Calls for govt intervention as scammers exploit COVID-19 pandemic

UK Finance has called for new legislation to make online platforms responsible for taking down fraudulent content and better protect consumers from financial fraud.

Criminals have used the COVID-19 pandemic to target victims online, through impersonation scams, romance fraud and investment scams.

New figures from the banking body revealed that in 2020, Authorised Push Payment (APP) fraud losses amounted to £479m, a total up by 5% on the previous year.

Banks and other finance providers were able to return £206.9m of the losses from APP fraud to victims, which was over three-quarters more than the sum returned in 2019. Almost £7 in every £10 of attempted unauthorised fraud was also blocked by the banking industry last year. The figures showed that unauthorised fraud fell by 5% to £783.8m in 2020, with the banking industry stopping £1.6bn of losses.

However, UK Finance highlighted that criminals have turned to online and technology-enabled scams to exploit people’s fears about the coronavirus pandemic.

“We are seeing a worrying rise in online and technology-enabled scams that evade banks’ advanced security systems and use digital platforms to target victims directly, tricking them into giving away their money or information,” commented UK Finance managing director of economic crime, Katy Worobec.

Impersonation scam cases, in which criminals impersonate trusted organisations to trick victims into handing over their money, almost doubled to 39,364 cases in 2020, the largest increase of all scam types.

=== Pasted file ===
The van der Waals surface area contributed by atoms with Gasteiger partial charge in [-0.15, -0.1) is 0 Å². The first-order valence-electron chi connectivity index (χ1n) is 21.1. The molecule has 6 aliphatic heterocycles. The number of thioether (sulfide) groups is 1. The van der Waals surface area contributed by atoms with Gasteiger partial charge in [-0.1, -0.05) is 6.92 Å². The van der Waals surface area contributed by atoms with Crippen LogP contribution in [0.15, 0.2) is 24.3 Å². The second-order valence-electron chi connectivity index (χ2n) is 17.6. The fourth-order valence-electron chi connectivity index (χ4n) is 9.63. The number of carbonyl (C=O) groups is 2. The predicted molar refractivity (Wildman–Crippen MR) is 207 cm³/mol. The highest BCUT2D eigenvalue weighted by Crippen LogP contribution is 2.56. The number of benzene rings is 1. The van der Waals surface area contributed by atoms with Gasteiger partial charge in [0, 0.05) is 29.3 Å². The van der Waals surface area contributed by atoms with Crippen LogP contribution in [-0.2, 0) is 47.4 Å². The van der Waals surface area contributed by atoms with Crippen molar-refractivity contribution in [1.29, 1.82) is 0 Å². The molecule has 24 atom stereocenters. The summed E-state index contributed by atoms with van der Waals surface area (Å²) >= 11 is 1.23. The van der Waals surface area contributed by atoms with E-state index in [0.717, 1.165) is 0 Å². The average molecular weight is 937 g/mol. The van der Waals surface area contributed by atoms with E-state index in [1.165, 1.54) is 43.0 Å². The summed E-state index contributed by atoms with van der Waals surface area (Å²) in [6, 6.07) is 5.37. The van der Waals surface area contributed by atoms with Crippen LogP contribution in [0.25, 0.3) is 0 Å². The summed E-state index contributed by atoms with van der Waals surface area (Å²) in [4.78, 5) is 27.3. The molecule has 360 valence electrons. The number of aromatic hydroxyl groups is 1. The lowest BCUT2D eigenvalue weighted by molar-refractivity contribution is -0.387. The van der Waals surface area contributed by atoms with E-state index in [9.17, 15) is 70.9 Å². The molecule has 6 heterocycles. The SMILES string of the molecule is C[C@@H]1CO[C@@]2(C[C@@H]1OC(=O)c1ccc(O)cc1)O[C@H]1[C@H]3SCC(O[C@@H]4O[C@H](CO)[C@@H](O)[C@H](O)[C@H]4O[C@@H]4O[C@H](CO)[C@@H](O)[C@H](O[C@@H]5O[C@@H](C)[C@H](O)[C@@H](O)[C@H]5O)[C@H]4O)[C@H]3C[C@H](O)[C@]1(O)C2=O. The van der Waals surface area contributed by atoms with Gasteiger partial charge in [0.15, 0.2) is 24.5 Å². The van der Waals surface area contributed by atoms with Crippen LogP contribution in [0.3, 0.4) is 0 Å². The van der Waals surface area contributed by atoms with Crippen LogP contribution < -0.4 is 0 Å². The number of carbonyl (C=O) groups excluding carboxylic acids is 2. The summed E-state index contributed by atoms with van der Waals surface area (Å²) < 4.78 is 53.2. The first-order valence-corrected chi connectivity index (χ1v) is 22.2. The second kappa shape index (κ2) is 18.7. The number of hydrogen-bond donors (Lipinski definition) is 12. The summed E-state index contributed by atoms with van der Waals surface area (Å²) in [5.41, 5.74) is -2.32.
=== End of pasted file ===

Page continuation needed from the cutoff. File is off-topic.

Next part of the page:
During the pandemic, criminals have also sent fraudulent emails claiming to offer government support to those impacted by the pandemic, as well as scam text messages requesting payments to book a COVID-19 vaccine. UK Finance also recorded a 32% increase in investment scam cases last year, which are often promoted through adverts on search engines offering higher than average returns, and a 38% increase in cases of romance scams, driven by the rise in online dating during the pandemic.

The banking body has called for fraud to be included in the scope of the government’s Online Safety Bill to better protect consumers from these scams.

Worobec added: “We urge the government to use the upcoming Online Safety Bill to ensure online platforms take action to protect customers by taking down scam adverts on search engines, removing fake profiles on online dating websites and tackling fraudulent content on social media.

“It cannot be right that online firms are effectively profiting from fraud, while society as a whole pays the price.”

Commenting on the UK Finance figures, AJ Bell senior analyst, Tom Selby, added to the calls for government intervention, suggesting the creation of a Minister for Scam Prevention role.

“The political response to this ever-present but evolving threat is often piecemeal, in part because the issues span different areas of government,” Selby said. “The decision to not include financial scams in the Online Safety Bill, for example, has been met by understandable incredulity by campaigners.

“Given the rising incidence of scams, we believe there is a strong case to be made for creating a Minister for Scam Prevention role.

“This would ensure direct ministerial responsibility for addressing the scams epidemic, ensuring interventions are focused in the right areas and help join thinking across different departments.”

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